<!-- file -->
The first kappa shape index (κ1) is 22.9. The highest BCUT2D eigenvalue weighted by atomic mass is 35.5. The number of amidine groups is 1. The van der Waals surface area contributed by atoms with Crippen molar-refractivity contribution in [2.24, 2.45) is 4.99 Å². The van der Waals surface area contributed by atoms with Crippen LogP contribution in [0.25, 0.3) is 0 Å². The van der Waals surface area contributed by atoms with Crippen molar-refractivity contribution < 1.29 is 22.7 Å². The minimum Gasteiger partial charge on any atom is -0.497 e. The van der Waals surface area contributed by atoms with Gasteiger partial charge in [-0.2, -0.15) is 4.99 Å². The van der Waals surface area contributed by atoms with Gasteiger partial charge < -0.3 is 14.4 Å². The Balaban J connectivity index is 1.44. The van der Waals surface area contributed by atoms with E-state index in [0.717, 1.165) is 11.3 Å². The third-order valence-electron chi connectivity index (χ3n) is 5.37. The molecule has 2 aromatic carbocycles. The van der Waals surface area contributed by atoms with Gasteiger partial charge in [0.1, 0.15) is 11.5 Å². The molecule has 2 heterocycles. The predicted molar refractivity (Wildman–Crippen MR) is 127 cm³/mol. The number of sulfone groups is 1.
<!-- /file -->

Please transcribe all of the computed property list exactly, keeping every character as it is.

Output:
The first kappa shape index (κ1) is 22.9. The highest BCUT2D eigenvalue weighted by atomic mass is 35.5. The number of amidine groups is 1. The van der Waals surface area contributed by atoms with Crippen molar-refractivity contribution in [2.24, 2.45) is 4.99 Å². The van der Waals surface area contributed by atoms with Crippen LogP contribution in [0.25, 0.3) is 0 Å². The van der Waals surface area contributed by atoms with Crippen molar-refractivity contribution < 1.29 is 22.7 Å². The minimum Gasteiger partial charge on any atom is -0.497 e. The van der Waals surface area contributed by atoms with Gasteiger partial charge in [-0.2, -0.15) is 4.99 Å². The van der Waals surface area contributed by atoms with Gasteiger partial charge < -0.3 is 14.4 Å². The Balaban J connectivity index is 1.44. The van der Waals surface area contributed by atoms with E-state index in [0.717, 1.165) is 11.3 Å². The third-order valence-electron chi connectivity index (χ3n) is 5.37. The molecule has 2 aromatic carbocycles. The van der Waals surface area contributed by atoms with Gasteiger partial charge in [0.1, 0.15) is 11.5 Å². The molecule has 2 heterocycles. The predicted molar refractivity (Wildman–Crippen MR) is 127 cm³/mol. The number of sulfone groups is 1.